I realized, in that moment, that I might have been safer if a Grizzly Bear had come along.
Humans can be the most dangerous animal in the world – for other humans.
So as we talked about small things, like where we were from, and how long we’d been hiking, and stuff like that, I was quietly trembling with a new a terrible fear.
This morning’s second call story is from the gospel of John.
In it, the disciples get to speak.
They are also given a little letter of introduction to Jesus, from John the Baptist makes an interesting comment to them when they see Jesus walking by:
“Look,” he says, “here is the Lamb of God!”
The two, who were disciples of John the Baptist, would surely be quite curious investigate someone that John the Baptist called “The lamb of God.”
So the two disciples of John got up and followed Jesus. When Jesus saw them, the following encounter took place:
Jesus turned and said to them, “What are you looking for?” They said to him, “Rabbi, where are you staying?” He said to them, “Come and see.” They came and saw where he was staying, and they remained with him that day.
Needless to say, I like this story more.
The disciples actually have some investment in the process. They seem to be intelligent people who have minds of their own. They don’t simply obey. They choose to follow.
Since I am standing before you this morning, you know that the giant wasn’t a wandering serial killer.
As we spoke, it became clear to me that he was anything but.
He was just a kid.
A really big kid.
I don’t think he was even aware that he was a giant who could wield power over smaller people.
The point is, my fear, thankfully, was unfounded.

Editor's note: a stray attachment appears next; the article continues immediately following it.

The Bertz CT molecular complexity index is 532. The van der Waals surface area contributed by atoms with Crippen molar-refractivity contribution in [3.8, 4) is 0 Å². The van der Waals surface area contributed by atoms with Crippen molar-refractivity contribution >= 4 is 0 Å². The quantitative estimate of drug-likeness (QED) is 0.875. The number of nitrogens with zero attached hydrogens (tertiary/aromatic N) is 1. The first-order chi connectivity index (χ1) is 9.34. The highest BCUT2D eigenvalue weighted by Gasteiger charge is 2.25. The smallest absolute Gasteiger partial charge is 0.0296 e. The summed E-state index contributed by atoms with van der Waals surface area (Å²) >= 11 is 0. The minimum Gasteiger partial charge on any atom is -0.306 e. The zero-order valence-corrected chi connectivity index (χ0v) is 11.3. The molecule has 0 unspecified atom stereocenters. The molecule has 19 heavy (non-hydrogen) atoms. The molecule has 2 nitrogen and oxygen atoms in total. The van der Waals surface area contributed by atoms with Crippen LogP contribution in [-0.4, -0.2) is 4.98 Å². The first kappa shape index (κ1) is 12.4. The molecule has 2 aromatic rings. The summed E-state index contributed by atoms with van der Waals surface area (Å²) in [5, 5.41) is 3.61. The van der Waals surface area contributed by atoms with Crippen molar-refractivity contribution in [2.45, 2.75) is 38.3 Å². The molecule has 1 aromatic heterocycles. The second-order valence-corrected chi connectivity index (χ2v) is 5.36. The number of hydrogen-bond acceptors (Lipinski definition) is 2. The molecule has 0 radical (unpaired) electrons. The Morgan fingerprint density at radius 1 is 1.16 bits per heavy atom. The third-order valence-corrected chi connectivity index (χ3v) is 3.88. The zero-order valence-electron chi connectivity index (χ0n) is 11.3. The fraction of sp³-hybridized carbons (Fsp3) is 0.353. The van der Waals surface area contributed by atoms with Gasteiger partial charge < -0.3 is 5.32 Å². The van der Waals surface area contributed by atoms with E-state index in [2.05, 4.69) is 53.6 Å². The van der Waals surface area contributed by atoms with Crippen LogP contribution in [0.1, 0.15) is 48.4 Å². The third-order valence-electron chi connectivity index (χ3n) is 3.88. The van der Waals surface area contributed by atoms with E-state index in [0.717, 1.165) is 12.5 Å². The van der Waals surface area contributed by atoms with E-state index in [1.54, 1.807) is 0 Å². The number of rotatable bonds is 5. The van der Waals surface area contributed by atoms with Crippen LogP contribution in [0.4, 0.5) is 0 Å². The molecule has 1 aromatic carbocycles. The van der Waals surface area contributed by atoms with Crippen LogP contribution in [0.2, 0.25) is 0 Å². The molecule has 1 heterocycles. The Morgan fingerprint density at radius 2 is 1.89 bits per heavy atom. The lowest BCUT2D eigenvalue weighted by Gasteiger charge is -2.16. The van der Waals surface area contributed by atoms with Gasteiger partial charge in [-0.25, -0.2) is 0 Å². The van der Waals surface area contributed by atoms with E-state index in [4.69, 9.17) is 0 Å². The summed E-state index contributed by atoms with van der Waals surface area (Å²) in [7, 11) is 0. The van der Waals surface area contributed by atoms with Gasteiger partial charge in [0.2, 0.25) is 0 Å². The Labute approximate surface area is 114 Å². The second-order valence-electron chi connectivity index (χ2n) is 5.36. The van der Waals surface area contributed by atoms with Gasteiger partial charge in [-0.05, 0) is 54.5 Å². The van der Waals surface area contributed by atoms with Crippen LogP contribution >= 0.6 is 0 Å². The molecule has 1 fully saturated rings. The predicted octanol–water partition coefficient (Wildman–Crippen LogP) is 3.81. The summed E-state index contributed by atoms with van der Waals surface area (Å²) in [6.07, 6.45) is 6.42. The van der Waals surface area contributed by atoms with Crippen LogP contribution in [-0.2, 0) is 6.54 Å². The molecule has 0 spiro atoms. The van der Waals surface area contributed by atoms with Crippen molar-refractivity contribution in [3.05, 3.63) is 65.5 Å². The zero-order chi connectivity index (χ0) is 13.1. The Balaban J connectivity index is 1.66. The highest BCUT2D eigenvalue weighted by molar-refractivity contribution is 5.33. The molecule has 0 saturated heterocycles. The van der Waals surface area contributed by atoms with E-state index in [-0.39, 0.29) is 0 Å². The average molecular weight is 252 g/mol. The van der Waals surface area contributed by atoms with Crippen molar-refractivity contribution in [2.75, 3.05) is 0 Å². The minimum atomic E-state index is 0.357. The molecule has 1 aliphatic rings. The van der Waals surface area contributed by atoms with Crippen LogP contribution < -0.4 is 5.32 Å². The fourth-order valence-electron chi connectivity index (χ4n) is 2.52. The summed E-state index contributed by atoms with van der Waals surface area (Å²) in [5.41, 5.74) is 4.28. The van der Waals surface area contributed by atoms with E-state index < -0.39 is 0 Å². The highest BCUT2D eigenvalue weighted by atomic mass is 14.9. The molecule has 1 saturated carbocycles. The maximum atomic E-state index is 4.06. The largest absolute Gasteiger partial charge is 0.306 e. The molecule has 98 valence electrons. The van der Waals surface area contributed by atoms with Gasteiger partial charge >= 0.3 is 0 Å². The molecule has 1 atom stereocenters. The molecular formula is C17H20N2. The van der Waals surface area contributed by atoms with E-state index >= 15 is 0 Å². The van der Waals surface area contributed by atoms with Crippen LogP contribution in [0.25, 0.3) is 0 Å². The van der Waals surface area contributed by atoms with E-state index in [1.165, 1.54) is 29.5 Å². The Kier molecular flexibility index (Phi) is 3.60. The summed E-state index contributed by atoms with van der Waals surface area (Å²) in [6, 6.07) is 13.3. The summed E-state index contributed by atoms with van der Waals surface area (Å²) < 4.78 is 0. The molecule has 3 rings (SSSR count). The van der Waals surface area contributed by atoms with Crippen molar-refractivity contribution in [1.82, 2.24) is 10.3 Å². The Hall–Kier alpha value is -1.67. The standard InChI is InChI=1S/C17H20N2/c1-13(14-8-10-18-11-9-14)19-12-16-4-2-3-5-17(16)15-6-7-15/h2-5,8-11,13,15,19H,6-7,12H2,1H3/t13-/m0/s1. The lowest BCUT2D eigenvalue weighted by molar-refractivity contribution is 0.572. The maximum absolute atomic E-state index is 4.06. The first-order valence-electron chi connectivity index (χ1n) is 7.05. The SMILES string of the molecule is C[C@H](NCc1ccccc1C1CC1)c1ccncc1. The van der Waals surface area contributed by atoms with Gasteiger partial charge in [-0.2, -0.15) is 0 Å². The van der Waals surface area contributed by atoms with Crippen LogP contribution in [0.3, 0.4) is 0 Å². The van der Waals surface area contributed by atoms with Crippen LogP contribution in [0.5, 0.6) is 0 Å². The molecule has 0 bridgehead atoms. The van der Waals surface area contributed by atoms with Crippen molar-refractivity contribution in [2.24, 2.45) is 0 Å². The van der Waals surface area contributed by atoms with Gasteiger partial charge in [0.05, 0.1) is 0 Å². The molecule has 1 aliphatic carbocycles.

At length, the Giant wandered off into the woods, set up his tent and went to sleep. And when I was confident that I could hear his snoring, I too dropped off to sleep.
In the morning, I was up and out of there before he even stirred.
And, of course, the reason the Giant has made his way into my sermon this morning, is that his appearance brought into stark relief, for me, that crucial moment…
The moment that happens to each of us – quite frequently, actually.
The moment when we encounter someone – not a giant usually, but a stranger — and we must make an assessment:
Am I in danger?
can I trust this person?
Almost every day we must ask ourselves and answer these questions.
The story of Jesus Christ gives us two different ways to answer this question.
We can obey.
Or we can choose.
And if we understand Jesus’ divinity to be a kind of embodiment of love, perhaps we can say that,
if we see,
or even suspect,
the presence of love in another person, our faith can inform us that it is probably ok to choose to invite that person’s love to stay awhile.
Or follow that person’s love where it might lead.
Now take care – I am not offering this as a foolproof rule.
I’ve been around the block enough times to know that it might have been otherwise with that Giant.
But perhaps, as Christians, we can at least – as a matter of faith – acknowledge the reality and the truth of love in the world, residing within others, and between each other.
Danger is out there.
But Love is too.
And Jesus challenges us to choose love.